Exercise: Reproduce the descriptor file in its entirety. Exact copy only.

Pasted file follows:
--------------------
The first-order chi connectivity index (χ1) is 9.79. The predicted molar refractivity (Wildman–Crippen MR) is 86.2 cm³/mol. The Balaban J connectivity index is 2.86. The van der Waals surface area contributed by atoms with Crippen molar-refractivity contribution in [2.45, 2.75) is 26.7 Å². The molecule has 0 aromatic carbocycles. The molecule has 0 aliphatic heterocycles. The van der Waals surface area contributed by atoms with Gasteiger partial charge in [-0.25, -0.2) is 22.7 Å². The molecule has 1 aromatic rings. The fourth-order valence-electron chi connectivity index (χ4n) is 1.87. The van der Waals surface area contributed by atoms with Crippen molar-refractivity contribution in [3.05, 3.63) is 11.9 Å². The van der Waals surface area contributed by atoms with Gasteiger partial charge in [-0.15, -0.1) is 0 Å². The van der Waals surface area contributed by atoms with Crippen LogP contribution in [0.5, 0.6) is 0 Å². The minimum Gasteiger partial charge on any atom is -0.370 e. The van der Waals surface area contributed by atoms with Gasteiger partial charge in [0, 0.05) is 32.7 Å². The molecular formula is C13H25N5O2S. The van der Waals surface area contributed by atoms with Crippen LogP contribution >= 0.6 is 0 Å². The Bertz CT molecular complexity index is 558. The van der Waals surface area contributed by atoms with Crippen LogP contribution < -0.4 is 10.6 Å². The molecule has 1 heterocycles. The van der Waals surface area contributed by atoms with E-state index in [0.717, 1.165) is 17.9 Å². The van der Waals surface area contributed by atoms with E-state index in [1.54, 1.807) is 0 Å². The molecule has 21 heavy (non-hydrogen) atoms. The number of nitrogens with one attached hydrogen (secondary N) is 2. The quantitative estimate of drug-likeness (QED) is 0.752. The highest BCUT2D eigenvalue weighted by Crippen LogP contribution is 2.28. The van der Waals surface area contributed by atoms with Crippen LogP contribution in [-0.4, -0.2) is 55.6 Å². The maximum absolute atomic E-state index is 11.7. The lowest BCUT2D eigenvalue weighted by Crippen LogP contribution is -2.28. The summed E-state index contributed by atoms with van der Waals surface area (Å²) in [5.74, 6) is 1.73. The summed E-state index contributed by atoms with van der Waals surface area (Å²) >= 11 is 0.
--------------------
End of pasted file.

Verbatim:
The first-order chi connectivity index (χ1) is 9.79. The predicted molar refractivity (Wildman–Crippen MR) is 86.2 cm³/mol. The Balaban J connectivity index is 2.86. The van der Waals surface area contributed by atoms with Crippen molar-refractivity contribution in [2.45, 2.75) is 26.7 Å². The molecule has 0 aromatic carbocycles. The molecule has 0 aliphatic heterocycles. The van der Waals surface area contributed by atoms with Gasteiger partial charge in [-0.25, -0.2) is 22.7 Å². The molecule has 1 aromatic rings. The fourth-order valence-electron chi connectivity index (χ4n) is 1.87. The van der Waals surface area contributed by atoms with Crippen molar-refractivity contribution in [3.05, 3.63) is 11.9 Å². The van der Waals surface area contributed by atoms with Gasteiger partial charge in [-0.15, -0.1) is 0 Å². The van der Waals surface area contributed by atoms with Crippen LogP contribution in [0.5, 0.6) is 0 Å². The minimum Gasteiger partial charge on any atom is -0.370 e. The van der Waals surface area contributed by atoms with Gasteiger partial charge in [0, 0.05) is 32.7 Å². The molecular formula is C13H25N5O2S. The van der Waals surface area contributed by atoms with Crippen LogP contribution >= 0.6 is 0 Å². The Bertz CT molecular complexity index is 558. The van der Waals surface area contributed by atoms with Crippen LogP contribution < -0.4 is 10.6 Å². The molecule has 1 heterocycles. The van der Waals surface area contributed by atoms with E-state index in [0.717, 1.165) is 17.9 Å². The van der Waals surface area contributed by atoms with E-state index in [1.54, 1.807) is 0 Å². The molecule has 21 heavy (non-hydrogen) atoms. The number of nitrogens with one attached hydrogen (secondary N) is 2. The quantitative estimate of drug-likeness (QED) is 0.752. The highest BCUT2D eigenvalue weighted by Crippen LogP contribution is 2.28. The van der Waals surface area contributed by atoms with Crippen LogP contribution in [-0.4, -0.2) is 55.6 Å². The maximum absolute atomic E-state index is 11.7. The lowest BCUT2D eigenvalue weighted by Crippen LogP contribution is -2.28. The summed E-state index contributed by atoms with van der Waals surface area (Å²) in [5.74, 6) is 1.73. The summed E-state index contributed by atoms with van der Waals surface area (Å²) >= 11 is 0.